I met up with Mr. B, who met my very sweaty self with a hug and a smooch. And a backpack full of snacks. He even remembered to bring me some of my favorite cookies! We found Kelly and cheered on our friend Patti as she finished her first half marathon.

Patti and Eric

Patti and her fiance, Eric, both ran their first half marathon that day.

And then it was time for me to head back out on the course to meet up with Anna. Anna also was running her first half marathon that day, and I promised her I’d run the last leg of the race with her. Thankfully, I met her at the top of that hill instead of at the bottom.

Me and Anna

I am so incredibly proud of Anna for pushing through the last difficult miles and then tearing up the shoot at the finish line with one of the most impressive sprints I’ve ever seen.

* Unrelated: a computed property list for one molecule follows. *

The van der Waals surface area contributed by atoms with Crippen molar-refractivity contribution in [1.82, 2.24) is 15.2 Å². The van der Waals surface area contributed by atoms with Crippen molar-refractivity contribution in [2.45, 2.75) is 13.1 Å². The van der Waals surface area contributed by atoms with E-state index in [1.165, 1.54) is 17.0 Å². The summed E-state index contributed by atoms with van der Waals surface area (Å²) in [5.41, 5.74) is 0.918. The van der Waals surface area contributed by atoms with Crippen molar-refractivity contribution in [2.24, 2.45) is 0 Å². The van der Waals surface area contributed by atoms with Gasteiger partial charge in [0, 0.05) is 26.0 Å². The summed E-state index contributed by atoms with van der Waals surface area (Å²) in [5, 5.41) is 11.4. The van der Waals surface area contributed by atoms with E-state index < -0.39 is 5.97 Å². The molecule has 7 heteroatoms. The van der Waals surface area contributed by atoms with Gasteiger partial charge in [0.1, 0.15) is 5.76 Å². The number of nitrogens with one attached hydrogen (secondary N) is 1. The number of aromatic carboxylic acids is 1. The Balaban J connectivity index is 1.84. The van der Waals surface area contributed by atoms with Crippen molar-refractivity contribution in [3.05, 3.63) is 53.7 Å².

The group hung out under a nice, shady tree — hot dogs and cookies in hand — as we waited for Becky to finish up her marathon. We all gathered at the finish line when we expected to see Becky come across. After a while, I decided to run back out and meet her to run in with her as well. And I ran for a while … to the bottom of that hill … and didn’t see her. So, I circled back out the course. I made it back out to mile marker 23 where I ran in to Marathon Don, who told me he had seen a group of ladies headed back toward the finish line. Crap. Somehow I had missed Becky.

So I sprinted back up the hill. Made it up the hill at a 7-minute pace. Wish I could have pulled that out during my race.

Mr. B texted. They had met Becky, and the rest of the group was running her in. He was on his way, barefoot, toting all of my stuff, out to find me. I stopped running. Tired. Defeated. Sad. Annoyed.

But then I saw Mr. B. Somehow he’s able to calm every nerve and put every negative thought to rest. And we walked hand-in-hand back to the finish area to meet up with the rest of the group.

The runners